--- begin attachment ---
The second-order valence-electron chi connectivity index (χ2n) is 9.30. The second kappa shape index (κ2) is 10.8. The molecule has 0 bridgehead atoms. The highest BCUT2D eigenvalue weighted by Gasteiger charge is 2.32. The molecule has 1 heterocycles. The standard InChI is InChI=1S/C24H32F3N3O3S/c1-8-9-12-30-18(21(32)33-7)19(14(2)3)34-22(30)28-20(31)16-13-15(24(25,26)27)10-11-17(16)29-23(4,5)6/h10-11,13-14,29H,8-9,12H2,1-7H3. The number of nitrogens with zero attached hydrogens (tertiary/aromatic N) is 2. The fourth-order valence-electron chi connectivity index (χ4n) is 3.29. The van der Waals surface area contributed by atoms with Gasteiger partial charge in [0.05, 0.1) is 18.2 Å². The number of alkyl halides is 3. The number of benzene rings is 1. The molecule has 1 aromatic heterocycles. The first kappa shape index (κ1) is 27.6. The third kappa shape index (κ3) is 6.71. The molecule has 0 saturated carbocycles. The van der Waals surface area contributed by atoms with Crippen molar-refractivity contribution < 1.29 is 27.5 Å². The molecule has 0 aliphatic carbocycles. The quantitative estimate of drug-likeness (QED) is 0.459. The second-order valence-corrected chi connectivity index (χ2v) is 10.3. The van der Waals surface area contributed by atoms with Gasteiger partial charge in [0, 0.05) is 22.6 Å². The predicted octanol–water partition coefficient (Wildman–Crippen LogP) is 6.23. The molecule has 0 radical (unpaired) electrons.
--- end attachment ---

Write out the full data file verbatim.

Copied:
The second-order valence-electron chi connectivity index (χ2n) is 9.30. The second kappa shape index (κ2) is 10.8. The molecule has 0 bridgehead atoms. The highest BCUT2D eigenvalue weighted by Gasteiger charge is 2.32. The molecule has 1 heterocycles. The standard InChI is InChI=1S/C24H32F3N3O3S/c1-8-9-12-30-18(21(32)33-7)19(14(2)3)34-22(30)28-20(31)16-13-15(24(25,26)27)10-11-17(16)29-23(4,5)6/h10-11,13-14,29H,8-9,12H2,1-7H3. The number of nitrogens with zero attached hydrogens (tertiary/aromatic N) is 2. The fourth-order valence-electron chi connectivity index (χ4n) is 3.29. The van der Waals surface area contributed by atoms with Gasteiger partial charge in [0.05, 0.1) is 18.2 Å². The number of alkyl halides is 3. The number of benzene rings is 1. The molecule has 1 aromatic heterocycles. The first kappa shape index (κ1) is 27.6. The third kappa shape index (κ3) is 6.71. The molecule has 0 saturated carbocycles. The van der Waals surface area contributed by atoms with Crippen molar-refractivity contribution < 1.29 is 27.5 Å². The molecule has 0 aliphatic carbocycles. The quantitative estimate of drug-likeness (QED) is 0.459. The second-order valence-corrected chi connectivity index (χ2v) is 10.3. The van der Waals surface area contributed by atoms with Gasteiger partial charge in [0, 0.05) is 22.6 Å². The predicted octanol–water partition coefficient (Wildman–Crippen LogP) is 6.23. The molecule has 0 radical (unpaired) electrons.